Glenwood School District Wants To Be Proactive After GRC Announcement
When the state of Iowa announced in April it was shuttering the Glenwood Resource Center in 2024, the future of the facility, its 150 clients and more than 600 employees weren’t the only lingering questions.
The closing of the facility – and the state’s intended sale of the property – could have deep impacts on the Glenwood Community School District in both its enrollment and it’s future building infrastructure. The 146-year-old facility houses the district’s central office, Head Start program and its Kids Place pre-k/daycare in the same building at 103 Central.
On April 7, Gov. Kim Reynolds announced the residential center the cares for Iowans with intellectual and developmental disabilities will close in 2024. The GRC has been plagued with issues for several years, including multiple investigations by the Department of Justice and the Iowa Department of Health and Human Services that revealed accusations of neglect, abuse and illegal experimentation on clients.
Reynolds stated in her announcement that the decision to close GRC was “difficult” but that her office and state will work with families to find new placement residents in other facilities and new job opportunities for staff ahead of the facility’s closure. Current staff members will also be offered incentives to remain on the job and assist with the transition.
The transition surprised many in the community who weren’t aware closure was being considered by the governor of DHHS.
“We were a little bit shocked when we heard the news,” said Dr. Devin Embray, Superintendent of the Glenwood Community School. “We were led to believe it (the GRC) was going to be re-structured into a different type of service or different type of care, but it wasn’t going to close. But then it comes out that it’s going to close. We were taken back and shocked initially.”
Embray does not know the exact numbers, but he estimated the district has 100 to 150 students whose parents work at the GRC. With fall enrollment for the district underway, the district is asking parents to include their employer on registration documents to better gage those numbers and their potential impact.
Over the next two years, the care of those clients who will transition out is the priority, Embray said, followed closely by proactive ways to keep families of GRC employees in the community with re-training and new employment opportunities.
“The majority of those employed up there are in direct care and a many of them may not have a certification beyond a high school diploma,” Embray said adding the “blue collar” and medical personnel will likely have easier “access points” to new employment.
“Whereas there’s this larger group of direct care folks who may have 20 years in and have a high school diploma and are asking, ‘What are we going to do?’’ Embray said.
That’s why Embray has already reached out to the Iowa Department of Administrative Services, Iowa Workforce Development, and Iowa Western Community College about the re-training piece.
Workforce Innovation and Opportunity Act Title 1 funding for unemployment benefits for re-training don’t kick in until 180 days out from employment end, meaning six months before the GRC closes its doors for employees who stick around. Embray said that narrow window isn’t doing the state or GRC employees any favors.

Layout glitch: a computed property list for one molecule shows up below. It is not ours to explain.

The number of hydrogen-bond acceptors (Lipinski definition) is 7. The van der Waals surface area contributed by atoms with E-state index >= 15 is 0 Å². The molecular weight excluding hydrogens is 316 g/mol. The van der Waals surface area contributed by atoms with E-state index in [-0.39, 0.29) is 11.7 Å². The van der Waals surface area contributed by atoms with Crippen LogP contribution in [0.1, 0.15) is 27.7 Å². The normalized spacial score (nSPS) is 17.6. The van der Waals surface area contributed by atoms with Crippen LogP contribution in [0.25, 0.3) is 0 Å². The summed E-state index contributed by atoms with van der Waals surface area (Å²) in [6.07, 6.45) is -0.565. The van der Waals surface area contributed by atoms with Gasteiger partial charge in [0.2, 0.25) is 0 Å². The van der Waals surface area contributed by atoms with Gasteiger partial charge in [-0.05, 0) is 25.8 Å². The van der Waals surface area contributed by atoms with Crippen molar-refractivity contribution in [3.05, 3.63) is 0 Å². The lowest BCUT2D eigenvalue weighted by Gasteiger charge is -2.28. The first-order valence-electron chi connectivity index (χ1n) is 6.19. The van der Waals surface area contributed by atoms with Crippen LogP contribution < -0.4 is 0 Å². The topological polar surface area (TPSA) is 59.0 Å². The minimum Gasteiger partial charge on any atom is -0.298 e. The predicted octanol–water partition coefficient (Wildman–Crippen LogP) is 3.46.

“We should have better planning in place for that,” he said. “But the state wants out of everything up here.”
The state plans to sell off all the GRC buildings and the land by July 1, 2024. The state has already approached GCSD about purchasing their building and maintaining a presence on the campus.
“The problem is it’s great if they sell it to us for a dollar but if it needs $1 million to update it and mitigate it and make it functional, it’s not so much of a gift.”
Prior to the construction of the new high school, the Glenwood Middle School was housed on the campus for 18 years, but the building aged out and was ill suited for students in both its size and layout.
“Hallways were so tight you could only release what class at a time because when lockers were open, it was hard to pass,” Embray said.
Glen Haven Village and On with Life would like to remain on the campus, according to Embray. Glen Haven is a senior living campus while On with Life provides long-term skilled care for youth and adults with traumatic brain injuries. As for the school district’s future on the campus, that’s unclear.
“We’re still trying to figure out how we fit in up there and what our long-range plans for facilities are,” Embray said.
GCSD’s current strategic plan did not include the GRC campus. Embray said the district has plans to seek a bond for the construction of a new elementary building and a remodel of the badly outdated Northeast Elementary in 2026. That plan would move the central office and Kids Place out of the current facilities and into the vacated West Elementary.
“It would have put the district into the greatest shape possible for the next 75 years,” Embray said. “Now with the state closing, we have more buildings than we need. Do we build the new 3-5 building or not? Obviously, we will bond for the work at Northeast. But there’s so much we don’t know.
“There’s going to be some touch and go moments over the next several years trying to figure out how these pieces fit together.”